Travelling on a budget can take many forms – and who doesn’t want to save a bit of money where they can in order to splurge in other areas? The money saved on accommodation – one of the most costly parts of travelling – can be spent on slap-up dinners or treats like helicopter rides or exclusive (and expensive) tours. Or not spent at all, of course, if the budget is tight.
House-swapping has been around for years now, and the advent of Airbnb has widened accommodation choices for everyone, but I’m still a fan of house-sitting.
So I jumped at the chance to house-sit for friends who live in Darwin, the capital of Australia’s Northern Territory, and recently spent 10 days luxuriating in the comfort of their lovely home while reacquainting myself with this small but interesting city.
My friends are yachties, taking a month off to sail the Kimberley coastline, along Australia’s north-west coast. Some years ago, I was lucky enough to take a small-ship expedition cruise along that route, from Broome to Darwin, and so I envied them their adventure. I’ve also been lucky enough to sail with them along the Queensland coast and knew they’d be having a lovely languid holiday.
Their delightful home was at Tipperary Waters, opening up onto one of Darwin’s small marinas, with the moorings right outside the floor-to-ceiling windows across the front of the house. And with sunrise at around 7am, it was no hardship to get up in time to enjoy the breaking day, with a cup of tea on the deck.
Living like a local is one of the joys of house-sitting; you’re likely to be in a neighbourhood you’d never explore as a tourist. While Darwin has several marinas, the most well-known is Cullen Bay, a hot-spot for bars and restaurants; Tipperary Waters, however, has a small cluster of shops that include a grocery store, newsagent, a couple of restaurants and a cafe/takeaway joint. So it was a pleasant surprise to find that the local fish-and-chip shop – only about two minutes walk from “home” – had been awarded Best Fish & Chips in the Northern Territory at last year’s Seafood Industry Awards. Worth giving it the taste test? You bet! I was already intrigued by the name, Frying Nemo, so was easily convinced. The locally-caught barramundi was moist and tasty and the chips were just perfect. I took them home, poured a glass of crisp white wine, and enjoyed the view from the deck. Bliss.
Another great thing about staying in someone else’s home is that you get to browse in their bookcases. Oh joy…a whole new library to dip into (and plenty of time, in this case, to get a book finished before leaving). My choice was Burial Rites, by Australian author Hannah Kent. I’d never heard of it, or of the author (it’s her first novel) but was soon engrossed in the tale of Agnes Magnúsdóttir, who in 1830 was the last woman executed for murder in Iceland (the book is based on a true story). Highly recommended reading.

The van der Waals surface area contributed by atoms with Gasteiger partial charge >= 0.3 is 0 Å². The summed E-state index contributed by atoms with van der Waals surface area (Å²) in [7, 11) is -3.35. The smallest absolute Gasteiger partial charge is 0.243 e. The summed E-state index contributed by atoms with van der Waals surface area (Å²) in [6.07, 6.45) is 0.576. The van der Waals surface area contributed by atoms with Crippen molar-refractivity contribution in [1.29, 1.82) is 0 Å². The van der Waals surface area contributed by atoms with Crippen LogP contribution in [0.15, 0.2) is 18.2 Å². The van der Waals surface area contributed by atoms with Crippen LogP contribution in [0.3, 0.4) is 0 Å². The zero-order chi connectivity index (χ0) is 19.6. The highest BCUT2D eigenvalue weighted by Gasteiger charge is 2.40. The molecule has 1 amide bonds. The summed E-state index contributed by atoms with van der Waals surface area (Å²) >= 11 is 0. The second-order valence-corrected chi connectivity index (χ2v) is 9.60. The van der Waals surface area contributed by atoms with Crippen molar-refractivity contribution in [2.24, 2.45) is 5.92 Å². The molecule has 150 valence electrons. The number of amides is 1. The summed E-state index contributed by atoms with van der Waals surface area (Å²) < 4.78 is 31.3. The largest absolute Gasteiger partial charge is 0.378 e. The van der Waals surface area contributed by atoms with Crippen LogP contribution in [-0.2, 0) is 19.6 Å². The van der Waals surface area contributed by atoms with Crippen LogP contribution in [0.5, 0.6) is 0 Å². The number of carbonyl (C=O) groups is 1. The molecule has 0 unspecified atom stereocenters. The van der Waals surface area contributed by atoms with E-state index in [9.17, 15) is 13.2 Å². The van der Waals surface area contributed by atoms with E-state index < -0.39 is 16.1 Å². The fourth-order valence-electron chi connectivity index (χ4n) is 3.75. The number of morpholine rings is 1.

There are other joys too – admiring someone else’s art collection (here, mostly Australian indigenous art) and the little things that show the home-owners’ personalities. I chortled when I pulled this coffee cup out of the kitchen cupboard – and did my best to live up to the sentiment while in Darwin!
And so I set out to explore. It’s been about five years since I was last in Darwin, and quite a few things have changed while the old favourites were still there to be visited…the Parap Markets (every Saturday), where Asia meets Australia and laksa and pho are de rigeur for breakfast or lunch; the wonderful Museum & Art Gallery of the Northern Territory, where Sweetheart the crocodile reigns; the World War II history (Darwin was bombed 64 times by the Japanese); and sunset at the Mindil Beach markets.
Then there were some out of town trips: Litchfield National Park, with its towering termite mounds and gushing waterfalls; Berry Springs, for a dip in a natural “spa” under a waterfall and a refreshing swim in deep freshwater pools; and further afield to the magnificent Nitmiluk (Katherine) Gorge. More on these in upcoming blogs.
Another advantage of being in a house, instead of a hotel, is the ability to self-cater. But I confess that not once in 10 days did I cook. There are too many places in Darwin to eat well and affordably! But I still saved – breakfast at home most days, and lunch sometimes…but dinner sounded too much like hard work! It was hard to beat a bucket of prawns and a beer at the Darwin Ski Club, overlooking the water at sunset….
Ah yes…sunset. There’s nowhere in the world that can beat a Darwin sunset, in my opinion. Every day closes with a spectacular display as the sun sinks into the sea. I never got tired of seeing what it would bring, and some bushfires in the distance added to the drama some nights. This is just one of the sunset memories I’ll keep with me until I get back to Darwin again…